On 21 October, Brexit negotiations between the UK and the EU resumed following a week-long impasse. The UK government published a list of principles under which the talks would continue, and Lord Frost and Michel Barnier have agreed to meet daily to help finalise a deal. In line with a demand made by the UK, both sides will resume talks on all subjects based on proposed legal texts prepared by officials. They have also agreed that "nothing is agreed" until progress has been reached in all areas, which has been a demand of the EU. Key areas of disagreement include fishing rights, post-Brexit competition rules and how the deal would be enforced.
On 21 October, the Government introduced the Financial Services Bill to Parliament. The Bill sets out measures aimed at ensuring the UK's regulatory framework continues to function effectively at the end of the transition period. Key measures include:
The Bill is expected to be brought in to law before the end of 2020, subject to parliamentary scrutiny.
The Government has published a consultation on the content of the draft guidance on the functions of the CMA after the end of the transition period, in particular on whether it provides sufficient information and clarity. The draft guidance outlines the legal changes expected to result from 31 December 2020, when the transition period ends. The deadline for the consultation is 30 October and the CMA will publish a final version of the updated guidance before the end of the year.
HM Treasury has published a consultation on the second phase of the Financial Services Future Regulatory Framework (FRF) Review. Following the publication in March 2020 of the Government's response to phase one on coordination between the UK's regulatory authorities, phase two of the review is aimed at developing the UK's long-term regulatory approach to financial services post-Brexit.
Liz Truss, the International Trade Secretary, signed the UK-Japan free trade agreement in Tokyo on 22 October, which is to come into force from 1 January 2021. The UK-Japan Comprehensive Economic Partnership Agreement is reported to replicate the EU-Japan agreement, but it includes an extra chapter on digital trade and lacks the quotas for agricultural exports.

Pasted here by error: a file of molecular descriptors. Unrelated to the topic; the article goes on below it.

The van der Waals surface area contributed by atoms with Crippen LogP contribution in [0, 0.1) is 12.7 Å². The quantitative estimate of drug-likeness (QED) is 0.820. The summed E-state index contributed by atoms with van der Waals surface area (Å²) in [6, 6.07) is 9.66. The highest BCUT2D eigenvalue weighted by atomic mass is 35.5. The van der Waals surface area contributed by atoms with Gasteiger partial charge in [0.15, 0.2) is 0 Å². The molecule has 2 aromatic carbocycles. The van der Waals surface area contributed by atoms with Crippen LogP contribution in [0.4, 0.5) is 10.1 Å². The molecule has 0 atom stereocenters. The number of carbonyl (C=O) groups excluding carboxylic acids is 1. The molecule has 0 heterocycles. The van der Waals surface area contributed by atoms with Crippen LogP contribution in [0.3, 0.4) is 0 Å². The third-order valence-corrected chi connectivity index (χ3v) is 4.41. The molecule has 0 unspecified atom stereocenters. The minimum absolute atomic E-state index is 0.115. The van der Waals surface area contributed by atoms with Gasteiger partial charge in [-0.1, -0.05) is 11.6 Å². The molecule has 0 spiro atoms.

The Government suffered a defeat in the House of Lords on the Internal Market Bill, which was criticised for overriding parts of the Withdrawal Agreement with the EU and how it should apply to the Irish border. On 19 October, peers passed by a majority 226 a “regret” amendment, condemning the disputed provisions. The Government is expected to force the bill through the House of Lords later this month.
On 8 October, the Government published an updated version of the Border Operating Model, which was first published in July, as it continues its preparation for the end of the transition period. The updated guidance on the UK-EU border outlines that hauliers will need a “Kent access permit” to proceed to the border, and further states that EU, EEA and Swiss national ID cards will not be accepted for travel to the UK from October 2021 onwards. The plans also include proposals for the creation of 10 inland sites to cope with Brexit congestion.
A YouGov survey of 1000 businesses found that 30% of respondents have said they are “poorly” or “very poorly” prepared for the end of the Brexit transition period. 8% said the government had done a “very good job” regarding Brexit preparedness and 20% described it as “somewhat good”.
More than 7,500 UK financial services roles have been relocated to Europe as firms make their final Brexit preparations, according to EY's latest Brexit Tracker. The survey found that more than 400 of the job moves have been announced in recent weeks, ahead of the transition period on 31 December.
Please feel free to contact the Policy Team for further information on any of the matters raised in this update.
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